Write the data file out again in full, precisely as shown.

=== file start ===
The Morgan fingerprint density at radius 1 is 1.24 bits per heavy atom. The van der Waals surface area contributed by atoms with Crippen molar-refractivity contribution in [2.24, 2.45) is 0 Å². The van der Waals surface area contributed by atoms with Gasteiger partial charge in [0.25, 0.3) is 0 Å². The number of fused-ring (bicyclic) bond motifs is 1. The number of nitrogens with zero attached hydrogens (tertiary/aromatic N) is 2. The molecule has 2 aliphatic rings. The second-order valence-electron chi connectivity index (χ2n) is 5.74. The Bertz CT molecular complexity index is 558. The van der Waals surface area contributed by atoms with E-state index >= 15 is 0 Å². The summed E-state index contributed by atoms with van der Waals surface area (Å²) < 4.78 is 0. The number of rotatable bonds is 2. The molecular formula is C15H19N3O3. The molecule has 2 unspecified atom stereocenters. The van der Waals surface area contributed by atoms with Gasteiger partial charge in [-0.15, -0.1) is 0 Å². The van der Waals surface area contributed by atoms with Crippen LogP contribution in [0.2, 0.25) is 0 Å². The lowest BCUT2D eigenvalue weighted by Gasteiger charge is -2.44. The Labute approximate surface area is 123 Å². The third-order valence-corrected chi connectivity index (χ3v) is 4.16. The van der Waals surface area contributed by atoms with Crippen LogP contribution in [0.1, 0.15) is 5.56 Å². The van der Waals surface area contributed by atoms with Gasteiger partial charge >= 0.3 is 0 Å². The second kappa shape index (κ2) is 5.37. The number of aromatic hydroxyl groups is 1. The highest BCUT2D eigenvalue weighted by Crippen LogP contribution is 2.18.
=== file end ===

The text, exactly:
The Morgan fingerprint density at radius 1 is 1.24 bits per heavy atom. The van der Waals surface area contributed by atoms with Crippen molar-refractivity contribution in [2.24, 2.45) is 0 Å². The van der Waals surface area contributed by atoms with Gasteiger partial charge in [0.25, 0.3) is 0 Å². The number of fused-ring (bicyclic) bond motifs is 1. The number of nitrogens with zero attached hydrogens (tertiary/aromatic N) is 2. The molecule has 2 aliphatic rings. The second-order valence-electron chi connectivity index (χ2n) is 5.74. The Bertz CT molecular complexity index is 558. The van der Waals surface area contributed by atoms with E-state index >= 15 is 0 Å². The summed E-state index contributed by atoms with van der Waals surface area (Å²) < 4.78 is 0. The number of rotatable bonds is 2. The molecular formula is C15H19N3O3. The molecule has 2 unspecified atom stereocenters. The van der Waals surface area contributed by atoms with Gasteiger partial charge in [-0.15, -0.1) is 0 Å². The van der Waals surface area contributed by atoms with Crippen LogP contribution in [0.2, 0.25) is 0 Å². The lowest BCUT2D eigenvalue weighted by Gasteiger charge is -2.44. The Labute approximate surface area is 123 Å². The third-order valence-corrected chi connectivity index (χ3v) is 4.16. The van der Waals surface area contributed by atoms with Crippen LogP contribution in [0.1, 0.15) is 5.56 Å². The van der Waals surface area contributed by atoms with Gasteiger partial charge >= 0.3 is 0 Å². The second kappa shape index (κ2) is 5.37. The number of aromatic hydroxyl groups is 1. The highest BCUT2D eigenvalue weighted by Crippen LogP contribution is 2.18.